Fetishes predated the Internet, of course. Now they're just easier to indulge. Without having surveyed the distant borders of digital smut, I wonder whether Bilton may underestimate the perversity of niche porn. Regardless, he then makes this bizarre leap: "The porn industry shows us that people will pay for good storytelling." What? At this point, one wonders whether Bilton understands the not-very-literary way porn story lines are typically put to use. The dialogue isn't exactly the point.
As his book unfolds, it becomes clear that "storytelling" is central to Bilton's rosy vision of the next generation of the media business. "We're all just storytellers," he writes. "Whether you're writing a book or a news article, selling an outfit or a car, writing a blog post about your weekend or a press release about a new product, you're telling a story. Whether it's 140 characters long, the length of this book, a video, interactive, 3-D, or in-person narrative, it's a story." Unfortunately, he doesn't identify the precise lessons Random House, NBC, or The New York Times are supposed to draw from porn, or even from Twitter. How, for example, would a serious news organization retain credibility while at the same time engaging readers' more lascivious pursuits?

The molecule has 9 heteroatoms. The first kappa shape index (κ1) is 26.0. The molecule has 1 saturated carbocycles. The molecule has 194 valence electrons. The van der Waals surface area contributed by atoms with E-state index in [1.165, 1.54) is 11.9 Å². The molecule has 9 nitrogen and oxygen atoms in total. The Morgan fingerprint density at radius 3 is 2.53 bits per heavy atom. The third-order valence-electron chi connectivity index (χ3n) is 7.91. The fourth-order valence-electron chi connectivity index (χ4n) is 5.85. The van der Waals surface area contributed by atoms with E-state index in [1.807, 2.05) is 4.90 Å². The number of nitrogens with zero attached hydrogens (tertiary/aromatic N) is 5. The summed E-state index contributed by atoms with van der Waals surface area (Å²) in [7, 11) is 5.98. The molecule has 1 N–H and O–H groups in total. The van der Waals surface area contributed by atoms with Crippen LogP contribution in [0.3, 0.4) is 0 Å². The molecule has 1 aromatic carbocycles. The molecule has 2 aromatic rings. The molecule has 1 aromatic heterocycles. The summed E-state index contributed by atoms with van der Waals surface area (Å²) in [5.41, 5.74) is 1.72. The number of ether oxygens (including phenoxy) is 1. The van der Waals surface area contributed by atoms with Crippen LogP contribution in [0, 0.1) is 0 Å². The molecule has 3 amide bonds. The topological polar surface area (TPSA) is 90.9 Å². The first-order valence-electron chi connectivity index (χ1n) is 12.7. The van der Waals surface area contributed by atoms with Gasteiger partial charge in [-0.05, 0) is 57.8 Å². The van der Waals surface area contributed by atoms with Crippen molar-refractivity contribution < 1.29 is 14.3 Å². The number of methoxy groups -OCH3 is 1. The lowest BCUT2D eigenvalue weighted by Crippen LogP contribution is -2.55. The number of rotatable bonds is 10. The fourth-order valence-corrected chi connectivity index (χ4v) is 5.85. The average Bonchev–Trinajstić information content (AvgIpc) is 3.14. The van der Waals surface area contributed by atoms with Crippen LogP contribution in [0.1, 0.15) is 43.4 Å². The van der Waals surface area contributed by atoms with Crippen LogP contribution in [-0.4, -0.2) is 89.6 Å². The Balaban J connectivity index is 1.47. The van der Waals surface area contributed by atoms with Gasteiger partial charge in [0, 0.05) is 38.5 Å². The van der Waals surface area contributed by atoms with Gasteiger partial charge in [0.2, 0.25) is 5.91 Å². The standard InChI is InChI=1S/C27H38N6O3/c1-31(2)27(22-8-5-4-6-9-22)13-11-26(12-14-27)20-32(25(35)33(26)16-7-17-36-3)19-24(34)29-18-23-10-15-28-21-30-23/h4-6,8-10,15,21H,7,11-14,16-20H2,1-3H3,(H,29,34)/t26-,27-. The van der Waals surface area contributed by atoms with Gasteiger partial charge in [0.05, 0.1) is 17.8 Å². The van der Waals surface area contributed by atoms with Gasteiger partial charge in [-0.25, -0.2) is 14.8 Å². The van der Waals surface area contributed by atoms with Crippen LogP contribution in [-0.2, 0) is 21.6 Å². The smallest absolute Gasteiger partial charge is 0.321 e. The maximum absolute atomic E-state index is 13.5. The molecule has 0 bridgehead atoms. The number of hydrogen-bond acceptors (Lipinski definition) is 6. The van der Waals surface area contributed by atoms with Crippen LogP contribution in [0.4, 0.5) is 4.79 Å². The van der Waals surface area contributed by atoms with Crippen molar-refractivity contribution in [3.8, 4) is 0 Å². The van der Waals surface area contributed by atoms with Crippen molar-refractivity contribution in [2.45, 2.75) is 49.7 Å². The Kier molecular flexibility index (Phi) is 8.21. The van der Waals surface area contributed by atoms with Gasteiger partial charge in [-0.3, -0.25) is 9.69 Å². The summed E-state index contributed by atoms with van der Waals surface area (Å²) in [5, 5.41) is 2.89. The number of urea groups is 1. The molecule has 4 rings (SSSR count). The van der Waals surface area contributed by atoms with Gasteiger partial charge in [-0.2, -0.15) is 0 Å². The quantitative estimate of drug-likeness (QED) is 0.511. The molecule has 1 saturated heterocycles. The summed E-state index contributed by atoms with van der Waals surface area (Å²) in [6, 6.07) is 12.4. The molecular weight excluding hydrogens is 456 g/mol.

Bilton deeply admires video games. They offer "engaging, immersive, truly multimedia storytelling and can draw in participants more powerfully than many traditional storytelling methods." He favors Modern Warfare 2, a military shoot-'em-up adventure. "It refreshes me for other work I have to do," he says. Elaborating on an argument popularized by Steven Johnson in Everything Bad Is Good for You, Bilton says some games may produce dopamine in the brain, a chemical that plays a role in the experience of pleasure and the exercise of intelligence. Bilton deftly summarizes research showing that video game-like training may help surgeons hone their hand-eye coordination. Pilots have trained with video simulation for decades. The Pentagon is experimenting with games designed to improve new recruits' reflexes and peripheral vision.